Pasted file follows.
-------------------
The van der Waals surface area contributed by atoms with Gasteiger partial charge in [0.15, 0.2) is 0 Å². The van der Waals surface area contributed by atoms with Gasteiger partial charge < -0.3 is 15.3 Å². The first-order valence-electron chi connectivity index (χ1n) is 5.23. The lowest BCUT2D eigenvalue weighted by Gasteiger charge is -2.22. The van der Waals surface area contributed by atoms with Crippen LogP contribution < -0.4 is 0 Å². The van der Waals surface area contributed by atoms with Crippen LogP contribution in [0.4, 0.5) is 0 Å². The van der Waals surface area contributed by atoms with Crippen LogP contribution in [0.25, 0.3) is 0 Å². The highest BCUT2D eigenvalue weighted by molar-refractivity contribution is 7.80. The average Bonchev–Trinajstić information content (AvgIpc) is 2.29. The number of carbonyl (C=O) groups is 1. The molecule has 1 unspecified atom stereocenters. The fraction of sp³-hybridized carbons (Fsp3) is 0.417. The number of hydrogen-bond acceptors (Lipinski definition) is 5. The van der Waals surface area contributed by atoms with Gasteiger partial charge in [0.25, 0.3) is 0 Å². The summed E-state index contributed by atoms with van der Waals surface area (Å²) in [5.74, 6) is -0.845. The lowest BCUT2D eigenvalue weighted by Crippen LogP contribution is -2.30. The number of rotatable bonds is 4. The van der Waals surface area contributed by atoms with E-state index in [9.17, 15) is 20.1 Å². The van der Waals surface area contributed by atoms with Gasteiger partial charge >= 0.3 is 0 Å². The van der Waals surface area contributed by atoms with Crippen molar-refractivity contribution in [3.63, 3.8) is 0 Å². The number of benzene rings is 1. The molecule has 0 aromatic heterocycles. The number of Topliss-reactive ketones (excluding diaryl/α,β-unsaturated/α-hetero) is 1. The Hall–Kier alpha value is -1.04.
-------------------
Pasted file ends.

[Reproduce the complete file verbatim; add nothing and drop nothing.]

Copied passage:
The van der Waals surface area contributed by atoms with Gasteiger partial charge in [0.15, 0.2) is 0 Å². The van der Waals surface area contributed by atoms with Gasteiger partial charge < -0.3 is 15.3 Å². The first-order valence-electron chi connectivity index (χ1n) is 5.23. The lowest BCUT2D eigenvalue weighted by Gasteiger charge is -2.22. The van der Waals surface area contributed by atoms with Crippen LogP contribution < -0.4 is 0 Å². The van der Waals surface area contributed by atoms with Crippen LogP contribution in [0.4, 0.5) is 0 Å². The van der Waals surface area contributed by atoms with Crippen LogP contribution in [0.25, 0.3) is 0 Å². The highest BCUT2D eigenvalue weighted by molar-refractivity contribution is 7.80. The average Bonchev–Trinajstić information content (AvgIpc) is 2.29. The number of carbonyl (C=O) groups is 1. The molecule has 1 unspecified atom stereocenters. The fraction of sp³-hybridized carbons (Fsp3) is 0.417. The number of hydrogen-bond acceptors (Lipinski definition) is 5. The van der Waals surface area contributed by atoms with Gasteiger partial charge in [0.25, 0.3) is 0 Å². The summed E-state index contributed by atoms with van der Waals surface area (Å²) in [5.74, 6) is -0.845. The lowest BCUT2D eigenvalue weighted by Crippen LogP contribution is -2.30. The number of rotatable bonds is 4. The van der Waals surface area contributed by atoms with E-state index in [9.17, 15) is 20.1 Å². The van der Waals surface area contributed by atoms with Gasteiger partial charge >= 0.3 is 0 Å². The van der Waals surface area contributed by atoms with Crippen molar-refractivity contribution in [3.63, 3.8) is 0 Å². The number of benzene rings is 1. The molecule has 0 aromatic heterocycles. The number of Topliss-reactive ketones (excluding diaryl/α,β-unsaturated/α-hetero) is 1. The Hall–Kier alpha value is -1.04.